Q. What is your position as regards women and other under-represented groups in computing?
A. I’m all for them! We work in a field where computers and algorithms have no gender, no ethnicity. We appreciate their ability to function without regard to any particular sexual orientation, religion, or national origin. Why should we be any different with our fellow professionals?
Computing is a discipline of thought, of imagination, of logical rigor, and of enthusiasm. None of those are present or absent in a person simply because she or he is shaped differently, or has somewhat different anatomy, color, or size. On the other end of a network connection, there is no way to tell if someone is tall or short, male or female, young or old, standing or confined to a wheelchair, or any of many other small differences that some humans seem to notice. Instead, we interact with the person who computes and communicates — a person as an intelligent being.
We need every imagination and mind, every talented person, to help us address the many issues we face. We need to find ways to tackle large problems, eliminate bugs, ensure privacy, and make computing accessible to the world. We cannot afford to be dismissive of someone because of quirks of anatomy or genetics or accident of birth. That means accepting and treating every person equally, with equal respect, and equal opportunity. It is because we know the power of computing — of computers without gender or ethnicity — that we are in the best position to understand the rationale for equal respect.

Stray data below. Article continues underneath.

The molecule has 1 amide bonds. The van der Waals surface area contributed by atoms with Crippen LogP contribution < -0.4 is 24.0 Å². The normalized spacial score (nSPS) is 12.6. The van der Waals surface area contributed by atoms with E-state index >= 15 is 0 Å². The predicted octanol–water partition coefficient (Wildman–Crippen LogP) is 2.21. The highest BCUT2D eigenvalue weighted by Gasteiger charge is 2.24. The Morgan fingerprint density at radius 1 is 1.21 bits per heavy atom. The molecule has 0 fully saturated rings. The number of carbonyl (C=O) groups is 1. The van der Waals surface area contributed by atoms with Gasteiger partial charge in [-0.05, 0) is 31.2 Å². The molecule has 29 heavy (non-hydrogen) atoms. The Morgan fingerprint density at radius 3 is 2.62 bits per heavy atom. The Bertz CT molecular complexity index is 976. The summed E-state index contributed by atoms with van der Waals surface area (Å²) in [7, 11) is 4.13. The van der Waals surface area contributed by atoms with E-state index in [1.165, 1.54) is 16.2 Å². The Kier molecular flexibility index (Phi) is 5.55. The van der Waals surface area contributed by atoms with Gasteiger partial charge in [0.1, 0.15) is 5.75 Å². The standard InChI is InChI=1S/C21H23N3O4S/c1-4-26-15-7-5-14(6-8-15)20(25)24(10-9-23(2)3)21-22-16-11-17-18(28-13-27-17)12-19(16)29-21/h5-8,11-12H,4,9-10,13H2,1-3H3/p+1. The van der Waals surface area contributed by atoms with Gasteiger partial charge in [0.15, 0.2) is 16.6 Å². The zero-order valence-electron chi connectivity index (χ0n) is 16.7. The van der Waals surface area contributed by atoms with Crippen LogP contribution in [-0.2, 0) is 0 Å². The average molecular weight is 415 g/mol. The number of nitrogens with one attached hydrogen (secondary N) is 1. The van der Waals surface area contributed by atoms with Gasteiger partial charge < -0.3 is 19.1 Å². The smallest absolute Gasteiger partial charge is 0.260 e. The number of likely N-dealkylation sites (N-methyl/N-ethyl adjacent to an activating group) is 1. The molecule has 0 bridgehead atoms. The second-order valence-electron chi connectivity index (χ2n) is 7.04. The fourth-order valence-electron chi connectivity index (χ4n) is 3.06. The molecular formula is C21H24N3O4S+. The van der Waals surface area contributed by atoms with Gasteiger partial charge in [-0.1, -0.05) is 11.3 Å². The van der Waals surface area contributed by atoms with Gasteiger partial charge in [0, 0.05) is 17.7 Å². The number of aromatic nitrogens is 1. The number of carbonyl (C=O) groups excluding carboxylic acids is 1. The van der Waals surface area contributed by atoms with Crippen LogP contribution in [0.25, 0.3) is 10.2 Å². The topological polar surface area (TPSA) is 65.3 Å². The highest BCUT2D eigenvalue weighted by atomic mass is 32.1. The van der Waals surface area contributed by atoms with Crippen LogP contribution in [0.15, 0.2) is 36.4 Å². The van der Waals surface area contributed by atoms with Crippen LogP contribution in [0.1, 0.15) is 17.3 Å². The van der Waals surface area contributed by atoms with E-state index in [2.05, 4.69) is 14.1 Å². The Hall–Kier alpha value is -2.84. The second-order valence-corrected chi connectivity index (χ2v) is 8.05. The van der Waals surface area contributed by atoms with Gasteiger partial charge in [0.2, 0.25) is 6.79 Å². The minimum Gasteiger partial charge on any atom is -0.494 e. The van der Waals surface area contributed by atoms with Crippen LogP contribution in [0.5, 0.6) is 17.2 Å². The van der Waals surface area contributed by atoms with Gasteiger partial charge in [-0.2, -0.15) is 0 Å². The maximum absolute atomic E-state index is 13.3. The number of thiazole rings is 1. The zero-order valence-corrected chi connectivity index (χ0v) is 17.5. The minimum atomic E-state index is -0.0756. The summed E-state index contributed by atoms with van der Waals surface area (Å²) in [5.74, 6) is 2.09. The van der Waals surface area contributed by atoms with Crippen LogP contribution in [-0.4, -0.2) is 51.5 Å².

I’ve been a champion of equal treatment for all my career — simply ask some of the people who have worked with me. I continue to talk about this topic, and addressed part of it recently in an interview (2nd question), and written about it in depth as regards women in cyber security, but those answers apply more generally than for the audiences where I presented them; rather than repeat all that here, I refer you to those linked items.
Equal respect and justice for all, within the field and outside it, are principles ACM holds dear. As members, we should note that items 1.4, 3.1 and 3.5 of the ACM Code of Ethics are items we pledge to uphold when we join ACM. Item 4.1 is equally important in this context. These are fundamental values of how we define our profession — as more than programming and algorithms.
As ACM VP, I will continue to champion the idea that respect and equal treatment are important, for the field and for society. That is something I have been living my whole life.
Want more information on who I am, what I have done, and what I think? Here are some additional sources of info:
- The transcript of my oral history, taken by a historian at the Charles Babbage Institute (it’s 100+ pages, so be warned!)
- Some of my research papers and interviews available in the ACM Digital Library (simply do a search on my name)
- My academic curriculum vitae (dry, but some people like that)
- My WWW home pages at Purdue University. (Note that Purdue does not endorse or take any other position on my candidacy)
And feel free to contact me by email at email@example.com — as a current member of ACM Council, I always willing and interested in hearing from members…and that will not change when I am ACM Vice President.